The General Election slated for August 2017 could be one of the biggest risks to the country’s economy in the coming year even as Kenya aims at hitting a growth of six per cent.
Different analysts note that sectors key to the economy including tourism, agriculture, manufacturing, transport, retail and finance are at a risk of experiencing slow down in investments as investors wait for the high octane-charged elections season to pass.
There is, however, a level of optimism with many players, saying the economy will sustain growth momentum owing to investments in infrastructure by the Government.
The World Bank has projected the Kenyan economy to growth 5.9 per cent in 2016 and rise to 6 per cent in 2017. The growth will mostly be due to continued heavy investments in mega infrastructure projects by the Government.
It will be the highest growth rate that the economy has posted since 2011, have grown at 6.1 per cent in 2011.
According to data from the Kenya National of Bureau of Statistics (KNBS), the economic growth rate has been hovering in the 5 per cent region, posting a 5.6 per cent growth in 2015.
Leaders in different industries are, however, issuing cautionary statements noting that 2017 might be rough for their businesses, with the elections being a concern.
Kenya Power in its 2015/2017 Annual Report, which was up for discussion by shareholders during a late December Annual General Meeting , warned told the investors that the election period would have a toll on its business but said it has instituted mitigation measures to cushion against adverse effects.
“The economy may experience deferred investments in the short term due to perceived domestic risks that could influence growth prospects over the 2017 election period. However, we will continue to review measures aimed at mitigating inherent business risks and, at the same time, take advantage of emerging opportunities for sustainability of the business and growth in shareholders’ value,” said Kenneth Marende, the Kenya Power chairman, in a statement in the report.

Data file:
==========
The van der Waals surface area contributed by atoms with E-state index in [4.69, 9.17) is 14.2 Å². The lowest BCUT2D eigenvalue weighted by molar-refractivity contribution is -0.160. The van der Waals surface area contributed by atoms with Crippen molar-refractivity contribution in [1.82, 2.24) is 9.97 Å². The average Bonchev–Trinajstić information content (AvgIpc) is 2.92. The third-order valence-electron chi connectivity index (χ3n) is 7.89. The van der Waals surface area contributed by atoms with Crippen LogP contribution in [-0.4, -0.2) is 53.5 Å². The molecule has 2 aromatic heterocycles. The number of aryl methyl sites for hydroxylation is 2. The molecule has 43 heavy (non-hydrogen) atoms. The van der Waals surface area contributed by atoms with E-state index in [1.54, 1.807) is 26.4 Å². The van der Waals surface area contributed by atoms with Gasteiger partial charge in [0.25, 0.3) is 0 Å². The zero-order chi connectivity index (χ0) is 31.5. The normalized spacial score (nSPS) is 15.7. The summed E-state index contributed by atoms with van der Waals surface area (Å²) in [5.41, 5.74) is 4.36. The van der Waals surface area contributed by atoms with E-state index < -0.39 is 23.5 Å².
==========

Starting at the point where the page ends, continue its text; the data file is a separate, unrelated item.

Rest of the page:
KenGen has a similar message for its shareholders, noting that the election related challenge was two pronged with investors withholding financing until after elections and the Government diverting some of its spending on power projects to spend on election related expenditure.
“The forthcoming general elections could also see a slowdown in growth for two reasons, first is the risk that investors could defer investment decisions until after the elections; second, that election related expenditures could lead to a cut back in infrastructure spending,” said the electricity producer in its 2015/2016 report that was discussed at the company’s AGM in November.
Global Risk Insights, a think tank that looks into political risks around the world, advises multinationals with operations in Kenya to be cautious and be ready to protect their investments. It furthers warns investors looking at Kenya to wait until after the elections.
“Businesses that are operational in Kenya should monitor the emerging security and political situation, as well as develop business continuity plans to manage associated risks. For prospective investors seeking to enter the market, it may be wise to wait until after the 2017 elections so as to avoid unnecessary exposure to potentially complex instability which could warp the business environment and economy,” said Global Risk Insights in an analysis on the political risks in Kenya.
The 2017 elections are important for the Jubilee administration that is seeking to remain in power. As seen in previous elections where the incumbent is seeking re-election, intense campaigns usually have an impact on the economy, which in most instances posts a slower rate of growth.
“In the past, we have seen the economy slow or remain stagnant in terms of growth in 3 out of 5 of the election years, only expanding in the last election year, 2013,” said analysts from Cytonn Investments in a September outlook for 2017.
“ Slowing economic growth negates the economic outlook for 2017 as investors may pull out their funds to invest in faster growing economies in the region,”
“We expect investors to be cautious of investments during this period as they wait to see the outcome of the elections.”